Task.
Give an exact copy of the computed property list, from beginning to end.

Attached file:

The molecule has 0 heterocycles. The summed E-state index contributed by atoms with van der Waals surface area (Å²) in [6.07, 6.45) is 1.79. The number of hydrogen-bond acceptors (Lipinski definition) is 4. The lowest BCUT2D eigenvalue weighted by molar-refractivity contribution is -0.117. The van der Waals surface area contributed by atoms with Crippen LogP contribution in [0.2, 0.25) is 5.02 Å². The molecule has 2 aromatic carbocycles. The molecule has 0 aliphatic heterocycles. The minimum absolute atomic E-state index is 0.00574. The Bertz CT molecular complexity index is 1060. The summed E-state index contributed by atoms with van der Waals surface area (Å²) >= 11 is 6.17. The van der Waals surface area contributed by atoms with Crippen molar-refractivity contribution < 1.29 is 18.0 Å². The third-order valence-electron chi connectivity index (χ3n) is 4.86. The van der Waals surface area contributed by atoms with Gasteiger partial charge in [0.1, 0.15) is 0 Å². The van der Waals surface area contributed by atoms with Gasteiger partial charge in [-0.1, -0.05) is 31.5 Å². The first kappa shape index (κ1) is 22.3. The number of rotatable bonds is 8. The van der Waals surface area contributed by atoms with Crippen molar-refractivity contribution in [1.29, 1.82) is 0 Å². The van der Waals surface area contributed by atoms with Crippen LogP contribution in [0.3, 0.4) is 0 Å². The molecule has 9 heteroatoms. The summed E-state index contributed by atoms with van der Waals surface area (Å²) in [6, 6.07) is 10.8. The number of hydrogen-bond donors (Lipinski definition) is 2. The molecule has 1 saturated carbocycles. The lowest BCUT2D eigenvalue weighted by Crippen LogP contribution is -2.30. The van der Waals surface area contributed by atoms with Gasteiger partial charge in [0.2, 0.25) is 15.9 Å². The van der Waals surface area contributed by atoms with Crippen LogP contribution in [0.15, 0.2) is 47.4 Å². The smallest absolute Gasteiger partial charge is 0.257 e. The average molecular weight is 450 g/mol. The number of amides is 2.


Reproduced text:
The molecule has 0 heterocycles. The summed E-state index contributed by atoms with van der Waals surface area (Å²) in [6.07, 6.45) is 1.79. The number of hydrogen-bond acceptors (Lipinski definition) is 4. The lowest BCUT2D eigenvalue weighted by molar-refractivity contribution is -0.117. The van der Waals surface area contributed by atoms with Crippen LogP contribution in [0.2, 0.25) is 5.02 Å². The molecule has 2 aromatic carbocycles. The molecule has 0 aliphatic heterocycles. The minimum absolute atomic E-state index is 0.00574. The Bertz CT molecular complexity index is 1060. The summed E-state index contributed by atoms with van der Waals surface area (Å²) >= 11 is 6.17. The van der Waals surface area contributed by atoms with Crippen molar-refractivity contribution < 1.29 is 18.0 Å². The third-order valence-electron chi connectivity index (χ3n) is 4.86. The van der Waals surface area contributed by atoms with Gasteiger partial charge in [0.1, 0.15) is 0 Å². The van der Waals surface area contributed by atoms with Gasteiger partial charge in [-0.1, -0.05) is 31.5 Å². The first kappa shape index (κ1) is 22.3. The number of rotatable bonds is 8. The van der Waals surface area contributed by atoms with Crippen molar-refractivity contribution in [1.29, 1.82) is 0 Å². The van der Waals surface area contributed by atoms with Crippen LogP contribution in [0.3, 0.4) is 0 Å². The molecule has 9 heteroatoms. The summed E-state index contributed by atoms with van der Waals surface area (Å²) in [6, 6.07) is 10.8. The number of hydrogen-bond donors (Lipinski definition) is 2. The molecule has 1 saturated carbocycles. The lowest BCUT2D eigenvalue weighted by Crippen LogP contribution is -2.30. The van der Waals surface area contributed by atoms with Gasteiger partial charge in [0.2, 0.25) is 15.9 Å². The van der Waals surface area contributed by atoms with Crippen LogP contribution in [0.15, 0.2) is 47.4 Å². The smallest absolute Gasteiger partial charge is 0.257 e. The average molecular weight is 450 g/mol. The number of amides is 2.